Fuzzy Logic(redirected from set theory)
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A system which mathematically models complex relationships which are usually handled in a vague manner by language. Under the title of "Fuzzy Logic" falls formal fuzzy logic (a multi-valued form of logic), and fuzzy sets. Fuzzy sets measure the similarity between an object and a group of objects. A member of a fuzzy set can belong to both the set, and its complement. Fuzzy sets can more closely approximate human reasoning than traditional "crisp" sets. See: Crisp sets.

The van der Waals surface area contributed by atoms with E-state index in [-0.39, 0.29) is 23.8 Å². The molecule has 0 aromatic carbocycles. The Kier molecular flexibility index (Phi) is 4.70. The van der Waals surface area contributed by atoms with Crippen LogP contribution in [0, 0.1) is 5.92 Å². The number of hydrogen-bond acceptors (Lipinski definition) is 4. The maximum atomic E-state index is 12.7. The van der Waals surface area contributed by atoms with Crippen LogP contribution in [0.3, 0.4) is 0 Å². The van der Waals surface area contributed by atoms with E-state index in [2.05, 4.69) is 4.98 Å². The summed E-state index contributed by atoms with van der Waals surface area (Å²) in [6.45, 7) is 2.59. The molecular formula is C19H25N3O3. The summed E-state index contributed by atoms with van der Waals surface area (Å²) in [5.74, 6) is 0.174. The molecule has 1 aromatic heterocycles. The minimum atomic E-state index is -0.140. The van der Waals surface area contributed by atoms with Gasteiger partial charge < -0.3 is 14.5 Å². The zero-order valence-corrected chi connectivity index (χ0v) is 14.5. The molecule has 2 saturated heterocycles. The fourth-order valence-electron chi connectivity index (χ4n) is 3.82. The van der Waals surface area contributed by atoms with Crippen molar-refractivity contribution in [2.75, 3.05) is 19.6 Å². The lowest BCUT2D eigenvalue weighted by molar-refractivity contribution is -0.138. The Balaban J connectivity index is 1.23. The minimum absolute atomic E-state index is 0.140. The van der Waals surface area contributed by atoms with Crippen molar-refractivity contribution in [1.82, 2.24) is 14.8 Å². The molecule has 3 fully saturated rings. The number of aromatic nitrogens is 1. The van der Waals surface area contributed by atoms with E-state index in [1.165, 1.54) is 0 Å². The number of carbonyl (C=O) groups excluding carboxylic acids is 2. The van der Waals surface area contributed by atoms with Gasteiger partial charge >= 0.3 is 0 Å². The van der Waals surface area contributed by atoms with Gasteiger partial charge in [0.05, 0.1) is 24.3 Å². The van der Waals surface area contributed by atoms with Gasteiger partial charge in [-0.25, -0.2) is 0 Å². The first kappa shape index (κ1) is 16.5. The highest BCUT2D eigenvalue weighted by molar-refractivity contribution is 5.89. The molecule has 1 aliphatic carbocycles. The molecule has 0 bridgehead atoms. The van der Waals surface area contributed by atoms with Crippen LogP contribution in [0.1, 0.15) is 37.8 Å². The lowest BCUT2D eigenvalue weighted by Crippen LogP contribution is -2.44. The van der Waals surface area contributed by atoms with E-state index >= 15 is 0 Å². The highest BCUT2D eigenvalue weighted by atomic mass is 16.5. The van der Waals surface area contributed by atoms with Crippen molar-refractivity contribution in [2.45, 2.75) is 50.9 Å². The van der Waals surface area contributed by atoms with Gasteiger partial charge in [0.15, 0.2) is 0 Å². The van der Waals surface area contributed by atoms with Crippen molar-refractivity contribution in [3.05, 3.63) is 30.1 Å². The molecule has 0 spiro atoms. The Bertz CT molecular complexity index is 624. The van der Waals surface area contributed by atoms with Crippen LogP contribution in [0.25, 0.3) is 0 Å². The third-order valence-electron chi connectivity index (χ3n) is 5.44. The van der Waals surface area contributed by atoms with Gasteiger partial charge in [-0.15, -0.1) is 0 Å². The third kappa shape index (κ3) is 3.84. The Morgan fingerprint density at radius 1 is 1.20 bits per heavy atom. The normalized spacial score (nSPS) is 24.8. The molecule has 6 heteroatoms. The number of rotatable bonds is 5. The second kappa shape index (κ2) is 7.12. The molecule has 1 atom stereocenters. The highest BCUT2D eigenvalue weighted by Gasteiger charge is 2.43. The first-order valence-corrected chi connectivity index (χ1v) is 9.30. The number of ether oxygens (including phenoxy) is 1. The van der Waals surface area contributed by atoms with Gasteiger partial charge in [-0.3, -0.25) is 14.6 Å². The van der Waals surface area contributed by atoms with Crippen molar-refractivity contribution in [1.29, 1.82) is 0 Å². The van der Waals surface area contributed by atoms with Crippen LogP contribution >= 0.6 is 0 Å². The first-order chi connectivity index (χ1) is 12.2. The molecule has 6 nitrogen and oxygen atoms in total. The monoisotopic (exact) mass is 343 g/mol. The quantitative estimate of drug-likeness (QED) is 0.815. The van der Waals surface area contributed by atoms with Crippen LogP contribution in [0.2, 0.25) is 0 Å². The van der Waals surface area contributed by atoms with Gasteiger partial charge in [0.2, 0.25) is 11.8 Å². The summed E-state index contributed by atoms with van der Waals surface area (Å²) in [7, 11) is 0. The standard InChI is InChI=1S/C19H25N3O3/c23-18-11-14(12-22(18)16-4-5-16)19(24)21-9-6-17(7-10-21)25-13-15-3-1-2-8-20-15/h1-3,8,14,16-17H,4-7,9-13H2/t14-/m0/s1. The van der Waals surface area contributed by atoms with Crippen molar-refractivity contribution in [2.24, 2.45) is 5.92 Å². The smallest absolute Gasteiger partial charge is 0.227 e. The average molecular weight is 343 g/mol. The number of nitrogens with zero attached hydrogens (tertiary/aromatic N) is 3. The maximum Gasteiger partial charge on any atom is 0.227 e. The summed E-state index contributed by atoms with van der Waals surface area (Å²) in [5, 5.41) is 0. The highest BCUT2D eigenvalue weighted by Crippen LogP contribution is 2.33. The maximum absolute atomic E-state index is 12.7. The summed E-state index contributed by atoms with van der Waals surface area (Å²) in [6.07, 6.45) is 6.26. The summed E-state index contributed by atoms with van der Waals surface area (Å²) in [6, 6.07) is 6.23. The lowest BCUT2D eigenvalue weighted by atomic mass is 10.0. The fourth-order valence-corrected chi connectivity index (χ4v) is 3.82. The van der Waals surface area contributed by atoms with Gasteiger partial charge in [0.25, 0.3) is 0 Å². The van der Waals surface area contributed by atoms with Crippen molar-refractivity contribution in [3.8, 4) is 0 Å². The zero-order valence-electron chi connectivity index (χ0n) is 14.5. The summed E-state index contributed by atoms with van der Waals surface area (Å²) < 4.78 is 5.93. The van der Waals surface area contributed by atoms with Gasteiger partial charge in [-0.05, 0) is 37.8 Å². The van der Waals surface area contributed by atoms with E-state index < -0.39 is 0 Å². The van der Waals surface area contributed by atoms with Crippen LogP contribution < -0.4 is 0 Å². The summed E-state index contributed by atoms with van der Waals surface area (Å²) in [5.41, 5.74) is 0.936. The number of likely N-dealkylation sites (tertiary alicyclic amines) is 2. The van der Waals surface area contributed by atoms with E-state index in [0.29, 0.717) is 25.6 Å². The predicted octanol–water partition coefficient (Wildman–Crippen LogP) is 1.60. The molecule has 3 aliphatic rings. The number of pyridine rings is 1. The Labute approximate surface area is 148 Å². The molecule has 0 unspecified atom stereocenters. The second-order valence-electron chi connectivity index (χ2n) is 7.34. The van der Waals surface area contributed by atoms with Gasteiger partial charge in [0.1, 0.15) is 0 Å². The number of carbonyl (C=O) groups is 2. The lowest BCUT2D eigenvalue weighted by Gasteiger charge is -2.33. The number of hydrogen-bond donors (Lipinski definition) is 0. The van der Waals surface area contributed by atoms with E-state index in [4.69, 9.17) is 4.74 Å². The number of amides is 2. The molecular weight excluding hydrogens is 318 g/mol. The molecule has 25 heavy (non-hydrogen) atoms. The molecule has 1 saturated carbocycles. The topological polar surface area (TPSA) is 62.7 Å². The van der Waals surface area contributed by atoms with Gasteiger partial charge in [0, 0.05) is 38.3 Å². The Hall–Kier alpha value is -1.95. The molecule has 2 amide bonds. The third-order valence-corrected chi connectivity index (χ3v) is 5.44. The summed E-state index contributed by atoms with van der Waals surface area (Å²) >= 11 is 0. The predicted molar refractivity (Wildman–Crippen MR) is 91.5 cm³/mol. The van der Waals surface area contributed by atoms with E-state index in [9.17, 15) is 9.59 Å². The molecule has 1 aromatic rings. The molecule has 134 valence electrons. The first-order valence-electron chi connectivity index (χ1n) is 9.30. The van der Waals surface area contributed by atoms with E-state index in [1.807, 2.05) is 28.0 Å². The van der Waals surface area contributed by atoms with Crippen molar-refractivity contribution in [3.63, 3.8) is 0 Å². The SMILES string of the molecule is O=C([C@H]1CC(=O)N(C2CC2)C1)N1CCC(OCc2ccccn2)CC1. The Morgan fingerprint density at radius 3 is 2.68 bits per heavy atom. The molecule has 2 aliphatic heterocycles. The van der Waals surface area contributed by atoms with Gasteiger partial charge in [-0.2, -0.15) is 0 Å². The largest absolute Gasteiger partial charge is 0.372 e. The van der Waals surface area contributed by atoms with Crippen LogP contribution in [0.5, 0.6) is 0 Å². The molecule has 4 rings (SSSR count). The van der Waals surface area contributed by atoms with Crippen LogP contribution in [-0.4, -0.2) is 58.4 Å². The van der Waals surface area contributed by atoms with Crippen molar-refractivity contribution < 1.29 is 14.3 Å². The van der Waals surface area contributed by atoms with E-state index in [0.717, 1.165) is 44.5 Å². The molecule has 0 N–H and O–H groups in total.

A form of logic programmed into some computers to allow them to use probability. That is, fuzzy logic allows computers to deal with uncertainty and to make decisions based on the information available. Unlike pure logic, which requires certainty, fuzzy logic helps computers make decisions the way humans do, only faster. This can be important in some investment strategies, such as arbitrage, that require decisions to be made very quickly.